Helpful Safety Guidelines for Those Who Have Hearing Loss

Senior man with hearing loss getting ready to go out with his best friend, a Standard Poodle service dog.

For you and the people in your life, living with hearing loss can be difficult to adjust to. In some cases, it can even be unsafe.

What if you can’t hear a smoke detector or someone calling your name? If you have untreated hearing loss, you won’t be able to hear those car sounds that could be signaling an impending threat.

But the “what ifs” aren’t something you need to worry about. The first thing that a person with untreated hearing loss needs to do is get a hearing aid discovery test. For people who wear hearing aids, we have some tips to help you and your family stay safe, even when you’re not likely to be wearing your hearing aids.

1. Take a friend with you when you leave the house

Bring somebody with healthy hearing out with you if you can. If you need to go out by yourself, request that people come closer and look at you when they talk.

2. Avoid distractions when you’re driving

It’s important to stay focused while driving because you can’t depend on your hearing as much for cues. Pull off the road if you need to plot a route and stay away from your GPS and phone. If you suspect you have a problem with your hearing aid, come see us before getting behind the wheel.

Don’t feel embarrassed if you have to turn off the radio or request that passengers stop talking during more critical moments of your drive. It’s better to err on the side of caution!

3. Consider a service animal

You think of service animals as helpful for individuals with visual impairment, epilepsy, or other conditions. But if you’re dealing with auditory problems, they can also be really helpful. A service dog can be trained to warn you of danger. When somebody is at your door they can let you know.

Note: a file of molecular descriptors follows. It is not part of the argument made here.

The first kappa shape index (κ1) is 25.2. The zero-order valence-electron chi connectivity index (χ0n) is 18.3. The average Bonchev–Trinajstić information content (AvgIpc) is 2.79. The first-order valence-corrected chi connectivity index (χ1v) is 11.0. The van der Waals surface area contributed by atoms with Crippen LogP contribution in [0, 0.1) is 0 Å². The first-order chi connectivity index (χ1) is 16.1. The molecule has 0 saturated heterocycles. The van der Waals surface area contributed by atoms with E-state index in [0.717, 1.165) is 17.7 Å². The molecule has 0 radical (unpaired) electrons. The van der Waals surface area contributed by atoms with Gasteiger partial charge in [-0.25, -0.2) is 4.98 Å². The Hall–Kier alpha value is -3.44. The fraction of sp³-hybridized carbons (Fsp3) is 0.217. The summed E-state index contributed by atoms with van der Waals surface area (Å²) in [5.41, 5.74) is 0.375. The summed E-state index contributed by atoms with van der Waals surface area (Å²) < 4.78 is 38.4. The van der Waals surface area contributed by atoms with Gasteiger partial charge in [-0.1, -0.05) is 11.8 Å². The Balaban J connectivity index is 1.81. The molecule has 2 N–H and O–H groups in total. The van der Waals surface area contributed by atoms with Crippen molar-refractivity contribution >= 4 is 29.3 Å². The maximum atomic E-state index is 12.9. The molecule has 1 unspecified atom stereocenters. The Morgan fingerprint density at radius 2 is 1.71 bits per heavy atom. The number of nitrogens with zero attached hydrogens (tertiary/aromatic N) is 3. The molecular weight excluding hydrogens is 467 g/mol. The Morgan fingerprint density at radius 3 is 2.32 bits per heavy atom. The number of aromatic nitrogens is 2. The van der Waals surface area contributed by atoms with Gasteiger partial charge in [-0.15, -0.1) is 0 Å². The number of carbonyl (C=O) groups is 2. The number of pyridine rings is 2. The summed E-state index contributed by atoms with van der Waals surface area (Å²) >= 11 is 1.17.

They can assist you with your hearing issues and they are also excellent companions.

4. Have a plan

Determine what you’ll do before an emergency strikes. Talk to people in your life about it. As an example, be sure your family is aware that you will be in the basement if a tornado hits. In case of a fire, plan a specified location that you’ll be outside the house.

This way, emergency personnel, and your family will know where you will be if something were to go wrong.

5. When you’re driving, pay attention to visual cues

Your hearing loss has likely worsened over time. You might need to rely on your eyes more if you don’t routinely get your hearing aids tuned. Be aware of flashing lights on the road since you may not hear sirens. Be extra diligent when pedestrians are around.

6. Share your hearing trouble with friends and family

No one wants to disclose that they have hearing impairment, but people in your life need to be aware of it. They can alert you to something you might not hear so that you can get to safety. If they don’t know that you’re unable to hear, they will assume that you hear it too.

7. Keep your car well-maintained

As someone living with hearing loss, you may not be able to hear unusual thumps, clicks, or screeches when you’re driving. These noises could suggest a mechanical problem with your vehicle. If neglected, they can do long-term damage to your car or put you in danger. When you bring your vehicle in for routine maintenance, ask your mechanic to give your car a general once-over.

8. Have your hearing loss treated

This is the most critical thing you can do to stay safe. In order to identify if you need to get a hearing aid, get your hearing screened annually. Don’t allow pride, money, or time constraints stop you. Hearing aids today are very functional, affordable, and unobtrusive. A hearing aid can help you stay safer in all facets of your life.

The site information is for educational and informational purposes only and does not constitute medical advice. To receive personalized advice or treatment, schedule an appointment.